There are a number of things you can do to prepare for your first meeting with your lawyer:
- write down the details of your legal problem (e.g. what happened, when it happened, and who was there);
- make copies of any documents that may be relevant to your legal matter;
- write down the questions you want to ask your lawyer;
- write down the outcome you hope to achieve in your legal matter;
- if it helps, arrange for a friend, relative or support person to go with you to your first meeting; and
- if you need one, arrange for an interpreter to attend the meeting.
At your first meeting with your lawyer
Your first meeting with your lawyer is your opportunity to establish the kind of relationship that you want to have with your lawyer, and to clarify the expectations on both sides. It helps if you:
- ask about costs (or legal aid if you need financial assistance, see Chapter 2.2: How legal aid can help);
- write down what is said;
- give the lawyer a copy of the notes you have prepared and the documents you have copied;
- respond clearly to questions your lawyer asks you;
- ask your lawyer questions if you don’t understand something or want to know what you need to do;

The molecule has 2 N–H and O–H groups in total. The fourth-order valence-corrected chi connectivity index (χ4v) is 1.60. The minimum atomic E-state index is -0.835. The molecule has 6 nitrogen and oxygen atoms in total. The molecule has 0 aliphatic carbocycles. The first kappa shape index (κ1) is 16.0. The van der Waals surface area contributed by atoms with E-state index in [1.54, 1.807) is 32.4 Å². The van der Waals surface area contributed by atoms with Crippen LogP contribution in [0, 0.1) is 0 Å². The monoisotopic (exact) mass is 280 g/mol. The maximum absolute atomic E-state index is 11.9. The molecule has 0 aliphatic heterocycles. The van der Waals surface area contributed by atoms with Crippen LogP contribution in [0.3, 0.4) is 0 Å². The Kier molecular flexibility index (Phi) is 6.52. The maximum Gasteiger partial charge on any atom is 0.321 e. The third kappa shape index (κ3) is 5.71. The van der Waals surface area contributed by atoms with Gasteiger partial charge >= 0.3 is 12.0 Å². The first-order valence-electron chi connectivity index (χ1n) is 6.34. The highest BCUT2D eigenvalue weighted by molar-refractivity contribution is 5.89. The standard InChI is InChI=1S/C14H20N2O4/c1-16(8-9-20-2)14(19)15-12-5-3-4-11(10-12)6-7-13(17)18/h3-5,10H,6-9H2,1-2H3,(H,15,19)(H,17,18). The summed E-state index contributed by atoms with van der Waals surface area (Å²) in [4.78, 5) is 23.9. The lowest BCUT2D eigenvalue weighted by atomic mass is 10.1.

- ask your lawyer to explain any legal terms you don’t understand;
- ask your lawyer what options exist to deal with your legal matter and what they recommend;
- tell your lawyer of any concerns you have about your personal safety;
- ask your lawyer what happens next and how long it may take to deal with your legal matter; and
- tell your lawyer how you want to be informed about progress and be involved in decision-making at all stages.
If you are not sure you want to employ the lawyer after your first meeting, it is important to tell them to not do any work until you specifically instruct them to go ahead. If you tell the lawyer to go ahead with the work, they can charge you for that work even if you have not signed a costs agreement (unless you and the lawyer have a no-win, no-fee arrangement – see ‘Conditional fees payment schemes’, below).